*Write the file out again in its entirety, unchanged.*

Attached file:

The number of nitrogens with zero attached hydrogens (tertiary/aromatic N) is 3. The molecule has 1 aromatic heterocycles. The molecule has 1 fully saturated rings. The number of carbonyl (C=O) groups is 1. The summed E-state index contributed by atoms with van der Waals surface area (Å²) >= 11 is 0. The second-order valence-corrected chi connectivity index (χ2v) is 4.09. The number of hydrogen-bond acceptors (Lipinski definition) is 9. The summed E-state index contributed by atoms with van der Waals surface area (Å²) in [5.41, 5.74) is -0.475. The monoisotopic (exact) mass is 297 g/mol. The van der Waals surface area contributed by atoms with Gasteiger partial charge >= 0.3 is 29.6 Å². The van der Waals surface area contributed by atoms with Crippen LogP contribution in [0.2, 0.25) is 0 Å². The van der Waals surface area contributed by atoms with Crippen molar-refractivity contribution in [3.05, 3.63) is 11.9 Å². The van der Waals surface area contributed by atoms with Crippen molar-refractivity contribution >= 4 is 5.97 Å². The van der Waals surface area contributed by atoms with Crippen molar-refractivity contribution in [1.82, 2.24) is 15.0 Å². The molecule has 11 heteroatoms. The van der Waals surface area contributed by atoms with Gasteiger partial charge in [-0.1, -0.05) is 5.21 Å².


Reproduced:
The number of nitrogens with zero attached hydrogens (tertiary/aromatic N) is 3. The molecule has 1 aromatic heterocycles. The molecule has 1 fully saturated rings. The number of carbonyl (C=O) groups is 1. The summed E-state index contributed by atoms with van der Waals surface area (Å²) >= 11 is 0. The second-order valence-corrected chi connectivity index (χ2v) is 4.09. The number of hydrogen-bond acceptors (Lipinski definition) is 9. The summed E-state index contributed by atoms with van der Waals surface area (Å²) in [5.41, 5.74) is -0.475. The monoisotopic (exact) mass is 297 g/mol. The van der Waals surface area contributed by atoms with Gasteiger partial charge >= 0.3 is 29.6 Å². The van der Waals surface area contributed by atoms with Crippen LogP contribution in [0.2, 0.25) is 0 Å². The van der Waals surface area contributed by atoms with Crippen molar-refractivity contribution in [3.05, 3.63) is 11.9 Å². The van der Waals surface area contributed by atoms with Crippen molar-refractivity contribution >= 4 is 5.97 Å². The van der Waals surface area contributed by atoms with Crippen molar-refractivity contribution in [1.82, 2.24) is 15.0 Å². The molecule has 11 heteroatoms. The van der Waals surface area contributed by atoms with Gasteiger partial charge in [-0.1, -0.05) is 5.21 Å².